Those feelings -- among Black and white viewers -- changed during the mid and late 1960s when primetime television began to depict African Americans, more often than not, as Social Symbols in guest spots on general white series and in starring roles on such new series as I Spy, Julia, and Room 222. These new characters were signs of social progress, of a supposedly free and integrated America. Only as characters like Scotty, Julia, and Pete Dixon (on Room 222) arrived on the tube did African American viewers believe they were seeing some recognizable form of representation of themselves, no matter how idealized or evasive some of those representations ultimately might prove to be. Only then, too, did mainstream viewers feel they were coming to know the Negro as a person.
The primetime network series altered perceptions and attitudes by making African Americans a familiar weekly presence in American living rooms. With the primetime series, viewers could see the same Black characters in the same place with the same expected tangle of relationships at the same time week in, week out. Scotty, Julia, and Pete Dixon and his girlfriend, the high school counselor Liz McIntyre, as well as Linc on The Mod Squad, became neighbors of sorts. Of course, any threat or menace or dissent that actual African Americans might represent politically, especially in the 1960s, had to be simplified or nullified. Nonetheless, they helped lead the way for other tube neighbors, all tied into the social/political atmosphere of their times: the Jeffersons and the Evanses in the 1970s; the Huxtables, Deacon Frye and his daughter Thelma, and the women residing at 227 in the 1980s; the Banks family and their Fresh Prince in Bel Air, Martin in Detroit, as well as Moesha and those young women living single, all in the 1990s.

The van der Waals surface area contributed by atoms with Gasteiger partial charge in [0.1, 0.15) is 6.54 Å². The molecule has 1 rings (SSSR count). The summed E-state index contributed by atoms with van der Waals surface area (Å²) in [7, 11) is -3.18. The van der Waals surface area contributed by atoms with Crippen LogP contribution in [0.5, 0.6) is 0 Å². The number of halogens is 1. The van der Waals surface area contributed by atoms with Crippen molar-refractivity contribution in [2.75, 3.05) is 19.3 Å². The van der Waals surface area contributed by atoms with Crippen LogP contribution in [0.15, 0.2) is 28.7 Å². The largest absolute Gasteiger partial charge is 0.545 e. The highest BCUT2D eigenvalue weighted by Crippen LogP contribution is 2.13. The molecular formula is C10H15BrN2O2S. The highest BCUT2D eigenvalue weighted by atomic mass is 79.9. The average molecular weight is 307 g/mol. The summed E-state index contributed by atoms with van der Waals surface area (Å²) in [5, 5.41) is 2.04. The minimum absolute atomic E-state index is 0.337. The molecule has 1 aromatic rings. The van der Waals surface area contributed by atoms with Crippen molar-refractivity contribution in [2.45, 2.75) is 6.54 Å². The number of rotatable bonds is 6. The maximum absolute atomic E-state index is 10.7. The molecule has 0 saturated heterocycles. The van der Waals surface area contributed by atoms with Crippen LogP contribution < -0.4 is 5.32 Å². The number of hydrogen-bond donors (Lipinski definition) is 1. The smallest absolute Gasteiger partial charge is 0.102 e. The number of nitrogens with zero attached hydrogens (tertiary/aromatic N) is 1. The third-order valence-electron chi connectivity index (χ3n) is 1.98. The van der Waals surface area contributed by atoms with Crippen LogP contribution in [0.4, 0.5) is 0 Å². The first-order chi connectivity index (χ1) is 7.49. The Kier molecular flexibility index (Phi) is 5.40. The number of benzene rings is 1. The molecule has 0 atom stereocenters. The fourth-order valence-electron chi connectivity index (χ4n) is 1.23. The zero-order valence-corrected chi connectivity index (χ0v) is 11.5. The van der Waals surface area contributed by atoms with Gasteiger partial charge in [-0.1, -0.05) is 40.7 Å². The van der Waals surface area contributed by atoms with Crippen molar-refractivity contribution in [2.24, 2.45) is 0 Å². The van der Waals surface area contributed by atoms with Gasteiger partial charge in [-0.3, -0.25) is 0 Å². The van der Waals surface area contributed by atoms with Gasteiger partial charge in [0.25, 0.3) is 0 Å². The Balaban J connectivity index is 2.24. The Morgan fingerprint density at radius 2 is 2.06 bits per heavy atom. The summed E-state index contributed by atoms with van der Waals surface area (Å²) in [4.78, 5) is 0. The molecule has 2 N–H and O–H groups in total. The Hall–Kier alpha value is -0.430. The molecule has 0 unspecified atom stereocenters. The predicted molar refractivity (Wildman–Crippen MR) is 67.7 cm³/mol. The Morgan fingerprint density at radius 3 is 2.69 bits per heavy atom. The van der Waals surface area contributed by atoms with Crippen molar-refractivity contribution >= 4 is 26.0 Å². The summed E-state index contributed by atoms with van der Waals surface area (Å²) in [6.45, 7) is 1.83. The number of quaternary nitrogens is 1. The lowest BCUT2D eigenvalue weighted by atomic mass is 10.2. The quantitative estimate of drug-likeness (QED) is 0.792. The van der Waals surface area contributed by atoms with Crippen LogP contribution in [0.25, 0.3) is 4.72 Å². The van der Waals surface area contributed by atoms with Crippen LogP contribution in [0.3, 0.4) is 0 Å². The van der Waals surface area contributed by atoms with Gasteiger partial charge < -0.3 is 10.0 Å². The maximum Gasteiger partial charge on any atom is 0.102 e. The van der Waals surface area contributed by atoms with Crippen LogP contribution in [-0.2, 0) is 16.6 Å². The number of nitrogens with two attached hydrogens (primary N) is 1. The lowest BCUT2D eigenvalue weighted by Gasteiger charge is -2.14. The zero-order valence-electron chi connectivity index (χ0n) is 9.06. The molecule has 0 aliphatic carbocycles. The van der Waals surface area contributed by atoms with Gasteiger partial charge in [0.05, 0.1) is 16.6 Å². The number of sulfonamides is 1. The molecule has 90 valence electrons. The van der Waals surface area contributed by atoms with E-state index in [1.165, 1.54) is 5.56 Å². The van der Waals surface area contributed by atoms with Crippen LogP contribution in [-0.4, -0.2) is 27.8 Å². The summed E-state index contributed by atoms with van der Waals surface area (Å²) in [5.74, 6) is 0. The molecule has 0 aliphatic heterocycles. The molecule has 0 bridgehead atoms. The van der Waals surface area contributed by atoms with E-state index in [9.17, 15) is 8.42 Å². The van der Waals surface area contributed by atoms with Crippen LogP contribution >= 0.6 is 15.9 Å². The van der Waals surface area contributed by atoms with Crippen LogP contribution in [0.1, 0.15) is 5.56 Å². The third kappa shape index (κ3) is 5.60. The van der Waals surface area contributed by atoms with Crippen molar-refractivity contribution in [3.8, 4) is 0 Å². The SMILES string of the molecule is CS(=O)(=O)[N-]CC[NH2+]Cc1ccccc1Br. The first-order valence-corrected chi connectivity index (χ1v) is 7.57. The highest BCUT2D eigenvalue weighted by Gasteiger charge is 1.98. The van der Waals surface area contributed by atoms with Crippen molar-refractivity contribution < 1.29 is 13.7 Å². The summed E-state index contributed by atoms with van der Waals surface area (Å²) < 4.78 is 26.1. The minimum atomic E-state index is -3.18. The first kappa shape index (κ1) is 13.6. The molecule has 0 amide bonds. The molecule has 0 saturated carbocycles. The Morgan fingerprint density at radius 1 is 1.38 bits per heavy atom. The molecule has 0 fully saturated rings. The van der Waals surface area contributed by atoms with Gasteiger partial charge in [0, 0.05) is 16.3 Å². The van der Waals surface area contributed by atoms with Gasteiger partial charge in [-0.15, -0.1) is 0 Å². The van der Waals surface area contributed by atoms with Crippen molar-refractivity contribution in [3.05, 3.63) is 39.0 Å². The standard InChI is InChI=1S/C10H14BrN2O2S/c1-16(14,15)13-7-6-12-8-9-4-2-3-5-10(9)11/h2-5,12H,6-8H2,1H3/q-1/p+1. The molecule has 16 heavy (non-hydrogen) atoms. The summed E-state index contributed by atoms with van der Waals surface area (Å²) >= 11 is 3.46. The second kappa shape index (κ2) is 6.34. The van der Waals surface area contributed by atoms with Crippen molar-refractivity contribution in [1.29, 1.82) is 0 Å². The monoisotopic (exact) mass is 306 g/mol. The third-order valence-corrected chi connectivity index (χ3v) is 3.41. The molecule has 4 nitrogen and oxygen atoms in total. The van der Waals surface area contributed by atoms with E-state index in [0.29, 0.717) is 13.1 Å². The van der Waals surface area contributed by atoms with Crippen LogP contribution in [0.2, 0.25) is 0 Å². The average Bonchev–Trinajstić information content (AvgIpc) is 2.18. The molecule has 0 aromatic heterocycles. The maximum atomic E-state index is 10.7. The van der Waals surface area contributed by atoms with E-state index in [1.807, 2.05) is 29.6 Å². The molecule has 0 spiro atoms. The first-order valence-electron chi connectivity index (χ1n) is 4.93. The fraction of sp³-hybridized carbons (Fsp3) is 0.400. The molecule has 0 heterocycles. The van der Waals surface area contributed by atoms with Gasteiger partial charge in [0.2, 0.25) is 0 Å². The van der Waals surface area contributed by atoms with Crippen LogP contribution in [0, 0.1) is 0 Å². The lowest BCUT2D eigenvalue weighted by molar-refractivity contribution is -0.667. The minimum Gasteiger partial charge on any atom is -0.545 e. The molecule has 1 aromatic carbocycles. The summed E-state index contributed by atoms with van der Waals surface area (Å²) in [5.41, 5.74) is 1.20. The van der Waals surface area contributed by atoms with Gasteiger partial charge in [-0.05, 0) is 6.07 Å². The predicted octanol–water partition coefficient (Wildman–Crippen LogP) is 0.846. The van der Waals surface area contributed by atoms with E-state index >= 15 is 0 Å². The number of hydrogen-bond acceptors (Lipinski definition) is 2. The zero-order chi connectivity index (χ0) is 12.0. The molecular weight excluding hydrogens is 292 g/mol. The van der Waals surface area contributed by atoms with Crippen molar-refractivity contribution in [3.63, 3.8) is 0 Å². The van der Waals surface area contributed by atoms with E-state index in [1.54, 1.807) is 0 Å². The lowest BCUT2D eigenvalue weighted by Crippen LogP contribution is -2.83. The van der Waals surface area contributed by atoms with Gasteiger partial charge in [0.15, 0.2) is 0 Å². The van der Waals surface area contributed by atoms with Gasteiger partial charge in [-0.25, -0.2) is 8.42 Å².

Throughout these eras, televisions images of African Americans continued to be criticized. Criticism came not only from the intellectual community and organizations like the NAACP (which -- from the early 1950s to the late 1990s -- protested against television's treatment of Black Americans) but also from individual African American viewers. Even in the 1990s, with all the new channels, Black viewers still felt there wasn't a diversity of African American TV characters and situations.
Yet Black viewers kept watching. And more often than not, most still seemed to have a show they were devoted to. As in the past, what usually drew viewers in were the people on those programs. In many respects, television has always been a medium for writers rather than directors. What you hear can still be as important as what you see. Characters are created much as they once were in the theater: through dialogue and carefully crafted story lines rather than through strong visuals. But television, from the days of Uncle Miltie and Lucy and Desi or Gleason's Ralph Kramden, has also always been a medium of per- formers or personalities.